Type 2 diabetes (T2D) is characterized by metabolic derangements that cause a shift in substrate preference, inducing cardiac interstitial fibrosis. Interstitial fibrosis plays a key role in aggravating left ventricular diastolic dysfunction (LVDD), which has previously been associated with the asymptomatic onset of heart failure. The latter is responsible for 80% of deaths among diabetic patients and has been termed diabetic cardiomyopathy (DCM). Through in silico prediction and subsequent detection in a leptin receptor-deficient db/db mice model (db/db), we confirmed the presence of previously identified potential biomarkers to detect the early onset of DCM. Differential expression of Lysyl Oxidase Like 2 (LOXL2) and Electron Transfer Flavoprotein Beta Subunit (ETFβ), in both serum and heart tissue of 6-16-week-old db/db mice, correlated with a reduced left-ventricular diastolic dysfunction as assessed by high-resolution Doppler echocardiography. Principal component analysis of the combined biomarkers, LOXL2 and ETFβ, further displayed a significant difference between wild type and db/db mice from as early as 9 weeks of age. Knockdown in H9c2 cells, utilising siRNA of either LOXL2 or ETFβ, revealed a decrease in the expression of Collagen Type I Alpha1 (COL1A1), a marker known to contribute to enhanced myocardial fibrosis. Additionally, receiver-operating curve (ROC) analysis of the proposed diagnostic profile showed that the combination of LOXL2 and ETFβ resulted in an area under the curve (AUC) of 0.813, with a cut-off point of 0.824, thus suggesting the favorable positive predictive power of the model and further supporting the use of LOXL2 and ETFβ as possible early predictive DCM biomarkers.
  • Publication
    Health worker experiences of and perspectives on engaging men in HIV care: A qualitative study in Cape Town, South Africa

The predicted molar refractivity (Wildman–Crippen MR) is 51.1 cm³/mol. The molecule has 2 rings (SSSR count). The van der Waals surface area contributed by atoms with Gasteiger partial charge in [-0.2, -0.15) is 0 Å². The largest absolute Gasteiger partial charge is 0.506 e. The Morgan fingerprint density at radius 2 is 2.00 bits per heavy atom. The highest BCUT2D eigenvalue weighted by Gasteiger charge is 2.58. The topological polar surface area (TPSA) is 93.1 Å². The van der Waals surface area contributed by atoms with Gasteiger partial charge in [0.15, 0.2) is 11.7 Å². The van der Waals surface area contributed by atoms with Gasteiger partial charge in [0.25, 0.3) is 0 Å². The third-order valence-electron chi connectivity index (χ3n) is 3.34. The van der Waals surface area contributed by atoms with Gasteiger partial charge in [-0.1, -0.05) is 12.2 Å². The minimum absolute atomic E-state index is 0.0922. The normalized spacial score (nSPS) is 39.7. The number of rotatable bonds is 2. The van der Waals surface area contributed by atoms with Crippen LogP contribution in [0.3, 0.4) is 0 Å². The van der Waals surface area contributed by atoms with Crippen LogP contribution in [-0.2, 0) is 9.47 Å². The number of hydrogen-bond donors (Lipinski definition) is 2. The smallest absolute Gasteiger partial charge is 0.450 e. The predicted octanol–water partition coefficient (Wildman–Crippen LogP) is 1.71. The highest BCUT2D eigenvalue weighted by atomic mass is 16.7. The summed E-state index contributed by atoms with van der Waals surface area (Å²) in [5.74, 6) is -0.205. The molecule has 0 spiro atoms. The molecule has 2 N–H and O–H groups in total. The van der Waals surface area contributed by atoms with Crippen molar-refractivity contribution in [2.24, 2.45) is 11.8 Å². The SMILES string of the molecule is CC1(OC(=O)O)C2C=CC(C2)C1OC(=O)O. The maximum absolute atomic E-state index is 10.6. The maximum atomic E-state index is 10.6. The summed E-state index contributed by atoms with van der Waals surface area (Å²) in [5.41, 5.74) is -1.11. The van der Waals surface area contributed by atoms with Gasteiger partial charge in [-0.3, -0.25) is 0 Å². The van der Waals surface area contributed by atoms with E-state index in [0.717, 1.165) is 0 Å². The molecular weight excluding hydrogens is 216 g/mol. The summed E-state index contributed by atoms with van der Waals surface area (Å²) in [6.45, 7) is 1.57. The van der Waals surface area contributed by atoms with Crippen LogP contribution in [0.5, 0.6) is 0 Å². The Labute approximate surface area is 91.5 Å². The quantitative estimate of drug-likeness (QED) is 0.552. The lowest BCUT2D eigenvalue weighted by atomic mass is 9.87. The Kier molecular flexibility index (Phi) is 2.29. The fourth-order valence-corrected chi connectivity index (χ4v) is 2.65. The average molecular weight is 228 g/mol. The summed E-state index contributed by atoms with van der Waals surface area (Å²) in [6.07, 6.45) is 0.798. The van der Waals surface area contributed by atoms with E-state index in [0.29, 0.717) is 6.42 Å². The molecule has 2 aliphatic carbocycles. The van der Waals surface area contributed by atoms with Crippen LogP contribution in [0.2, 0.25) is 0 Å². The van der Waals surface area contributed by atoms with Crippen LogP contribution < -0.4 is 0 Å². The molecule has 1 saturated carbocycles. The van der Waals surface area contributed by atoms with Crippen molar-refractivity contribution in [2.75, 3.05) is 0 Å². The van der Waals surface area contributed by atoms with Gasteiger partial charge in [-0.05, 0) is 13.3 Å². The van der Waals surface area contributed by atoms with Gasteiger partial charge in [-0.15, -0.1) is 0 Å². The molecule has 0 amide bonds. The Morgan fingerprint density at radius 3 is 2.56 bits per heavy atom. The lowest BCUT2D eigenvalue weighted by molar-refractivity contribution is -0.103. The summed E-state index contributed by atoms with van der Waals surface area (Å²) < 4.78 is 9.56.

(SAGE, 2020-05-29) Mbokazi, N.; Madzima, R.; Leon, N.; Lurie, M.N.; Cornell, M.; Schmidt, B.M.; Colvin, C.J.; Health Systems Research Unit & Cocrane South Africa, South African Medical Research Council
    Men generally fare worse than women across the HIV cascade. While we know much about how men perceive the health services, we know little about how health workers (HWs) themselves have experienced engaging with men and what strategies they have used to improve this engagement. We interviewed 12 HWs in public health care services in Cape Town to better understand their experiences and perspectives. Health workers felt there were significant gaps in men's engagement with HIV care and identified masculine gender norms, the persistent impact of HIV stigma, and the competing priorities of employment as key barriers. They also highlighted a number of health service-related challenges, including a poor perception of the patient-provider relationship, frustration at low service quality, and unrealistic expectations of the health services. Health workers also described several strategies for more effectively engaging men and for making the health services both more male friendly and more people friendly.
  • Publication
    The effectiveness of peer and community health worker-led self-management support programs for improving diabetes health-related outcomes in adults in low-and-middle-income countries: A systematic review